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A Free Workout Plan With Three Types of Exercise to Boost Heart Health

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To stay fit and live the rest of your life in peace, try to make exercise a part of your daily routine. If not daily, then at least 150 minutes a week. Why are we suggesting this? Because around 25% of Americans die every year due to cardiovascular disease.

Staying inactive is easy, isn’t it? However, to be noted, staying physically inactive accounts for 35% of the deaths due to coronary heart disease. Monisha Bhanote is an MD, an internist and founder of Integrative Medicine in Jacksonville Beach, Florida. She asserts that without any risk factor, inactiveness can cause one to die with premature cardiovascular disease.

Learn Aerobic Exercise

Aerobic exercise or cardio directly boosts the cardiovascular system by increasing the heart and breathing rate. Bhanote highlights the importance of it by sharing that it improves circulation and the ability of the heart to use oxygen.

The AHA advises doing at least 150-minute moderate-intensity or 75-minute high-intensity aerobic workouts every week. Some of the aerobic exercises you can try are:

Moderate Intensity Aerobic Exercises

  • Biking
  • Walking
  • Tennis
  • Dancing
  • Water aerobics

High-Intensity Aerobic Exercises

  • Running
  • Hiking
  • Swimming laps

Why is it beneficial?

A 2017 review in the journal Medicine concludes that people with hypertension can significantly lower their blood pressure by doing cardio. Another 2019 study in the European Journal of Epidemiology shows how high blood pressure can increase the risk of sudden cardiac death.

Read Also: Aerobic exercises that permit you to lose stomach fats

Aerobic exercise strengthens heart muscles as it pumps faster to meet the increased oxygen demand of the body. Also, it is found to lower weight, blood sugar, and cholesterol – the biomarkers of cardiovascular disease.

Benefit From Strength Exercise

The AHA asks people to invest at least two days from their 150-minute workout to strength training. It can help you to burn your belly fat too.

Jillian Michaels, the founder of The Jillian Michaels Fitness App, suggests doing circuit training. It is a combination of strength training and aerobic exercise that targets multiple muscle groups. It is found to burn more calories and boost cardiovascular conditioning. For moderate to high-intensity strength training you can go for:

  • Resistance training
  • Core exercises
  • Push-ups
  • Bodyweight exercises – suspension training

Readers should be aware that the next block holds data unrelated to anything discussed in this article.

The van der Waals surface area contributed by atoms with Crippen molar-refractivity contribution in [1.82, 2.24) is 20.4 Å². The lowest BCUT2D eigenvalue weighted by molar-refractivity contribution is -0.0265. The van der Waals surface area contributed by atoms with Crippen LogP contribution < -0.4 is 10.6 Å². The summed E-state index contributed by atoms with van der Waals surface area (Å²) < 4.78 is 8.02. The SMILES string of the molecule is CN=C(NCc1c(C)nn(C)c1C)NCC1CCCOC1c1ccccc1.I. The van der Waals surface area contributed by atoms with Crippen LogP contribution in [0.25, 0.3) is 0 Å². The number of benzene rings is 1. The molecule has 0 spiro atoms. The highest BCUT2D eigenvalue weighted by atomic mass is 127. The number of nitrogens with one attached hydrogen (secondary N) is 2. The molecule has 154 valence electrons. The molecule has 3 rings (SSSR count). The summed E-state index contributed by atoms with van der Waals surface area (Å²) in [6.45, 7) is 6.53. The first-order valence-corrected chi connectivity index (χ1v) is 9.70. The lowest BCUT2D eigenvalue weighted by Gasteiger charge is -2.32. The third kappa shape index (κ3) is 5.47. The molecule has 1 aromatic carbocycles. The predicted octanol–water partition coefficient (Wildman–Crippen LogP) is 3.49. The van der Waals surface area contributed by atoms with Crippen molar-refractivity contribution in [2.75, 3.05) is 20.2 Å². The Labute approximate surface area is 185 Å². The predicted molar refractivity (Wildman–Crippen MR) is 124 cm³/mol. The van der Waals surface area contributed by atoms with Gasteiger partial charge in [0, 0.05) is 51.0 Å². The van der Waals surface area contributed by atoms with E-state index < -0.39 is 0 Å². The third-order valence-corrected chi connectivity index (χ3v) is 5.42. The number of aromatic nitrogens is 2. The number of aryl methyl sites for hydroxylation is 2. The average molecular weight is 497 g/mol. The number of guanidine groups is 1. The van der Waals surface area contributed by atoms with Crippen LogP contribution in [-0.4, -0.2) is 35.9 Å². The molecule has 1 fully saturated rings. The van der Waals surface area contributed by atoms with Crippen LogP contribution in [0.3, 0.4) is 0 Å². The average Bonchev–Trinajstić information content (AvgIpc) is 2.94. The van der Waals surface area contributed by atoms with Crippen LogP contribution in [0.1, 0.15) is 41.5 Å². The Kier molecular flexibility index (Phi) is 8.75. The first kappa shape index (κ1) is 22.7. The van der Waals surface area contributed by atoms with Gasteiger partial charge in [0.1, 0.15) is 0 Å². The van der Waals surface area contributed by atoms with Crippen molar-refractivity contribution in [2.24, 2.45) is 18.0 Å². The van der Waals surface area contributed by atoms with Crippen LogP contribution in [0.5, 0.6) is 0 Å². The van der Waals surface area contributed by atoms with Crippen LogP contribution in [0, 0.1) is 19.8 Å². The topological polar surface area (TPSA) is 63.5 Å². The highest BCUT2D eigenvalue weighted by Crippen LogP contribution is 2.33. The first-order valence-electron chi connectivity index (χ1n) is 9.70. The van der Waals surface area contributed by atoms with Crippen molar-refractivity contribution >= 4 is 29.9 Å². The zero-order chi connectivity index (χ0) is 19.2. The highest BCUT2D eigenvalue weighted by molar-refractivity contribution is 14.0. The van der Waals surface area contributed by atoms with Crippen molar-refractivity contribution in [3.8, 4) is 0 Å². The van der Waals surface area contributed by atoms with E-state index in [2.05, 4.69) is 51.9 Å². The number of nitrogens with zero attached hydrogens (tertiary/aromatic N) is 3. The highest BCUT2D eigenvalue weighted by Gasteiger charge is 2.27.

• Resistance training

Why is it beneficial?

Strength training is good for building lean muscle mass. A 2018 study in the journal AHA found that more muscles, even in the obese ones, could reduce the risk of high blood pressure. It is because less pressure is applied to blood vessel walls.

In addition, a 2019 study in the journal JAMA Cardiology revealed that only the resistance training alone could reduce the amount of pericardial adipose tissue. It is a type of fat on the heart, which increases the risk of heart disease.

Do Not Forget About Stretching

According to AHA, stretching is another important exercise, which people ignore. According to a 2020 review published in the journal Complementary Therapies in Medicine, yoga, besides increasing flexibility, lowers arterial thickness to reduce blood pressure and chances of stroke in all young, obese, and aged people.

Also Read: Tips to Reap Maximum Benefits From Stretching

Bhanote emphasizes that doing stretching, at least five minutes, five times a week, would help reduce the chances of injury. Try doing it before and after every workout to make your circuit training easier.

Free Workout Plan

Incorporating both circuit training and HIIT into your routine at least four times a week. To reap the best results, Michael suggests:

  • Monday and Thursday to work on obliques, triceps, quads, chest, and shoulders
  • Tuesday and Friday to work on hamstrings, back, abs, and biceps
  • Doing cardio exercises on days when not doing strength training

Bottom Line

Exercise is an important part of the daily routine. It can reduce the chances of cardiovascular disease by keeping risk factors like obesity, type II diabetes, stress, blood pressure, and cholesterol at bay.

About the author

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Adeena Tariq Lari

The author is a graduate of dental surgery from the Dow University Health Sciences, Karachi. She has an academic background in content writing as well as English literature, giving her an edge in the field. Adeena is always curious about physical and mental health. She is always passionate about research and delivering high-quality reliable content to users.

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